Choose fixed maturity plans investing in high grade credit paper

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New Delhi | Published: May 28, 2019 1:10:52 AM

The realised return (yield) can be computed by plotting the cash flows against respective dates in an excel spreadsheet; and using the XIRR formula.

income tax, income, investmentSIPs are a mode of investment which enables the investor to average out the cost of his investments through disciplined purchases, particularly when the market is down.

I am stuck in a fixed maturity plan (FMP) as it has been rolled over for a year. How safe are FMPs? Should I invest only in bank deposits?

– Niraj Gupta

FMPs, like other debt funds invest in interest bearing securities (NCDs /CDs/ CPs), bear similar risks (illiquidity risk, credit risk) except for interest rate risk. FMPs are closed-ended products and can only be redeemed on maturity, unlike open ended debt funds which can redeemed anytime. FMPs are listed on exchanges wherein units can be traded among market participants, however liquidity is poor as not many participants engage in active trading.

On maturity post the rollover, you may consider reinvesting the proceeds in an open-ended short duration accrual fund offering a high credit quality or a bank deposit. Also, consider the tax implications since fixed income funds are taxed favourably at 20% plus cess with indexation if held for more than three years, unlike bank FDs which are taxed at the marginal tax rate. The broad credit profile of FMPs is mentioned in the respective SID available prior to launch. In the current scenario, one can consider FMPs investing in high grade credit papers (AAA /AA rated).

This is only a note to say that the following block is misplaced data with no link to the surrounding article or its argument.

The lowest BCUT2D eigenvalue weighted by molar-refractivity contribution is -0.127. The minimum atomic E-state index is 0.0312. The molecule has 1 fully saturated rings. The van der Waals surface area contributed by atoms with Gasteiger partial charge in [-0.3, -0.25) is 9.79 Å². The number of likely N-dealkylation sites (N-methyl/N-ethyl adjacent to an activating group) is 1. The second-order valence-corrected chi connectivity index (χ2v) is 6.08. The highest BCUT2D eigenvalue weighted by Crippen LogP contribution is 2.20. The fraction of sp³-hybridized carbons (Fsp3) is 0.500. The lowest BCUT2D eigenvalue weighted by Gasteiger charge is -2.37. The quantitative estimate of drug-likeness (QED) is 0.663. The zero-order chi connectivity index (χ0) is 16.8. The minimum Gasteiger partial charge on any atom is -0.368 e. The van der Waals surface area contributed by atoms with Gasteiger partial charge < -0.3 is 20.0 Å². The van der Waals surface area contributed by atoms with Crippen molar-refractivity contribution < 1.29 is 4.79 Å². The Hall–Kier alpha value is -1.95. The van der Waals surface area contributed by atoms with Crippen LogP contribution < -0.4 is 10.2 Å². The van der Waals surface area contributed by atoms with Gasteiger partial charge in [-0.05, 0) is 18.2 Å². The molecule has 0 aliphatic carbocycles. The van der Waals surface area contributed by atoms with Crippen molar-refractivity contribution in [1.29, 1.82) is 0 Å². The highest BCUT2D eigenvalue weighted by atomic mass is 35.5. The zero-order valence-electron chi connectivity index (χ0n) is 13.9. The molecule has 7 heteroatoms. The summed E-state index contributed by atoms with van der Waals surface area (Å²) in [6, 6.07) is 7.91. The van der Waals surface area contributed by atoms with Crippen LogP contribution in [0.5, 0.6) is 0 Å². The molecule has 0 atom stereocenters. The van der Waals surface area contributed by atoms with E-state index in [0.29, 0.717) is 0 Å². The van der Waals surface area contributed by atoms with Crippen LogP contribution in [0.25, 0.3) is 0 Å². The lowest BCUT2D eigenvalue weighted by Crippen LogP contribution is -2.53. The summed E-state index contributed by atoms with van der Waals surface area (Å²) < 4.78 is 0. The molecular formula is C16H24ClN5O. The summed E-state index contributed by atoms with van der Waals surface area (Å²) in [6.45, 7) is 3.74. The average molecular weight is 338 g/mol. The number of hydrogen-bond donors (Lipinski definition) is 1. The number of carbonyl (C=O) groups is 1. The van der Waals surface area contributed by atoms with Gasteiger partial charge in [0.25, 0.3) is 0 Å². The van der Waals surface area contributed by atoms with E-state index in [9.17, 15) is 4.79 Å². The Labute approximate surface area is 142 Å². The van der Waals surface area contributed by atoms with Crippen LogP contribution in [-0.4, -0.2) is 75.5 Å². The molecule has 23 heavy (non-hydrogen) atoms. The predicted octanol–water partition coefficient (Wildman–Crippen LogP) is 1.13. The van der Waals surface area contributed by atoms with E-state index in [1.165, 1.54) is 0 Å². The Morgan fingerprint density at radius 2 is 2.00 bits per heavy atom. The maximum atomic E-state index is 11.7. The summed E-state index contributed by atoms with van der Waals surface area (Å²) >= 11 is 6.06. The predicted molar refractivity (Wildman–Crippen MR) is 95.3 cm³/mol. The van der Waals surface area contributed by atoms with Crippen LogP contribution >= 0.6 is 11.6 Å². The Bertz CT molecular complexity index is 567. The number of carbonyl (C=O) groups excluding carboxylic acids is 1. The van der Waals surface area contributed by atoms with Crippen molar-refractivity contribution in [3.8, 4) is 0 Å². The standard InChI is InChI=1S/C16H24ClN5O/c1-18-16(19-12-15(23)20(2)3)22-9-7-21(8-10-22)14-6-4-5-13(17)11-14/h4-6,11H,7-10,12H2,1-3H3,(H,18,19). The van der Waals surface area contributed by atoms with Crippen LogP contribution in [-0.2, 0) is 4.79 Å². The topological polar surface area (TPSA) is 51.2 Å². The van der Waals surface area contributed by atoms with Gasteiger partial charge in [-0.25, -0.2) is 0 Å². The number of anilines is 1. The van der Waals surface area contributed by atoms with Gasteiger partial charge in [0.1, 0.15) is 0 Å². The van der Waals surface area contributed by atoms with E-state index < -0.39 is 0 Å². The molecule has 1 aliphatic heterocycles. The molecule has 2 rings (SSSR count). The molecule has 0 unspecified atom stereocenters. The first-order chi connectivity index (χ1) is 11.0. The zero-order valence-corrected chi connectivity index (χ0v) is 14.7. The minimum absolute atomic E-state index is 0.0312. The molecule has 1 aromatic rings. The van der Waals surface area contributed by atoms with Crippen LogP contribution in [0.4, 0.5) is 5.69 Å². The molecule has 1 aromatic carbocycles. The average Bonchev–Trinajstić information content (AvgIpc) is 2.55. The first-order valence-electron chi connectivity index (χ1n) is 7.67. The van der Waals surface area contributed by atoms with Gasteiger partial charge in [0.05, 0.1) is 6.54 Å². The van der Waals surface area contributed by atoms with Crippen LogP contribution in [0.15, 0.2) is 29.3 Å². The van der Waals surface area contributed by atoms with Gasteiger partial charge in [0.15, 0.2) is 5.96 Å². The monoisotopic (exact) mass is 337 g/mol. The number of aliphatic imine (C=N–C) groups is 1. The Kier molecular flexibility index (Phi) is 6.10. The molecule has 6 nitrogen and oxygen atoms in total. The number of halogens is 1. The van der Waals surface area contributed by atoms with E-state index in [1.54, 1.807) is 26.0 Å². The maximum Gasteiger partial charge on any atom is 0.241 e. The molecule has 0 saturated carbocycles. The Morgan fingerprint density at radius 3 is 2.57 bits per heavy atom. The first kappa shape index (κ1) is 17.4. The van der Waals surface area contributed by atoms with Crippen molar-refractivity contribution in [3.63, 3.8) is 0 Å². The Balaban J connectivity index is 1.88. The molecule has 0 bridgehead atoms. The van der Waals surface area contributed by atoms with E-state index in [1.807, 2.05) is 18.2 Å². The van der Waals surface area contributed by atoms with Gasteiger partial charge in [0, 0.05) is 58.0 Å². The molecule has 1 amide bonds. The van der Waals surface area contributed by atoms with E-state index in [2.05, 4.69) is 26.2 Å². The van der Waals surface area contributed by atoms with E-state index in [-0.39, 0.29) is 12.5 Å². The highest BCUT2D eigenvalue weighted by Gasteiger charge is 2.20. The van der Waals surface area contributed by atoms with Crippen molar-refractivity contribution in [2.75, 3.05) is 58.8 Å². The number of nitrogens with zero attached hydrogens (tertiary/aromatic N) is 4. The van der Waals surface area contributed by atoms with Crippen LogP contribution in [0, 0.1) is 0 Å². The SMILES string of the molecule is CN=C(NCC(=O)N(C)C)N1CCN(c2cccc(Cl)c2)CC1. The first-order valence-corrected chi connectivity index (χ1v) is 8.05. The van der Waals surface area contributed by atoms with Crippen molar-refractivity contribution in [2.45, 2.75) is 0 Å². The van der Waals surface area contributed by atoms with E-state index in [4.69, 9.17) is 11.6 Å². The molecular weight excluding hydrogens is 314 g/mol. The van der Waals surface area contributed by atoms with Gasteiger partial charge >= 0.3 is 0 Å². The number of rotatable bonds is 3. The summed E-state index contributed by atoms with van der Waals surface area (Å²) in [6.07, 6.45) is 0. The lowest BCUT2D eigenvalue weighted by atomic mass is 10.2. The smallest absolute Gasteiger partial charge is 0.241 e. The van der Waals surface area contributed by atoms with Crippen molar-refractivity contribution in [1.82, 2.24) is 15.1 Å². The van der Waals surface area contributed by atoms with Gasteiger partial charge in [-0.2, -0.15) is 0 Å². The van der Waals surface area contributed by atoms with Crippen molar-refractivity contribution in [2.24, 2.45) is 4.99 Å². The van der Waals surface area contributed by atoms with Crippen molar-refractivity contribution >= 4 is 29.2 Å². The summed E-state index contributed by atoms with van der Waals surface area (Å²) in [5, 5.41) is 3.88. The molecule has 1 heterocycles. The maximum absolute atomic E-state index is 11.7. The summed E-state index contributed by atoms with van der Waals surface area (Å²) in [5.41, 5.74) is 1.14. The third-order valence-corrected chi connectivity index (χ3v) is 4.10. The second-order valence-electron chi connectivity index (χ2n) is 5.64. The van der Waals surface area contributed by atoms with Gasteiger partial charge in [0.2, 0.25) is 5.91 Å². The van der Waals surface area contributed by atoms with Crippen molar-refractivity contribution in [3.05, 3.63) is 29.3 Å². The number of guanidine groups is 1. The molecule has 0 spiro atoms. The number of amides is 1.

I have been continuing with equity Systematic investment Plan (SIP) for over two years and returns are very poor. Should I stop the SIP and resume when the markets move up?

—Deepak Kapoor

SIPs are a mode of investment which enables the investor to average out the cost of his investments through disciplined purchases, particularly when the market is down. If markets rally, the NAV increases and investor receives fewer units for each subsequent SIP instalment. The reverse happens when the market corrects; more units are obtained for the same amount. When you accumulate units when markets are correcting, you are receiving more units when the prices are down. Hence, you should continue SIP if you are investing for the long term as you would benefit from buying units cheap.

Since my SIP mutual fund statement shows only the total funds invested and the fund value every month, how will I calculate the growth per cent?

—Pramod Awasti

The realised return (yield) can be computed by plotting the cash flows against respective dates in an excel spreadsheet; and using the XIRR formula.

The writer is director, Investment Advisory, Morningstar Investment Adviser (India). Send your queries to
fepersonalfinance@expressindia.com

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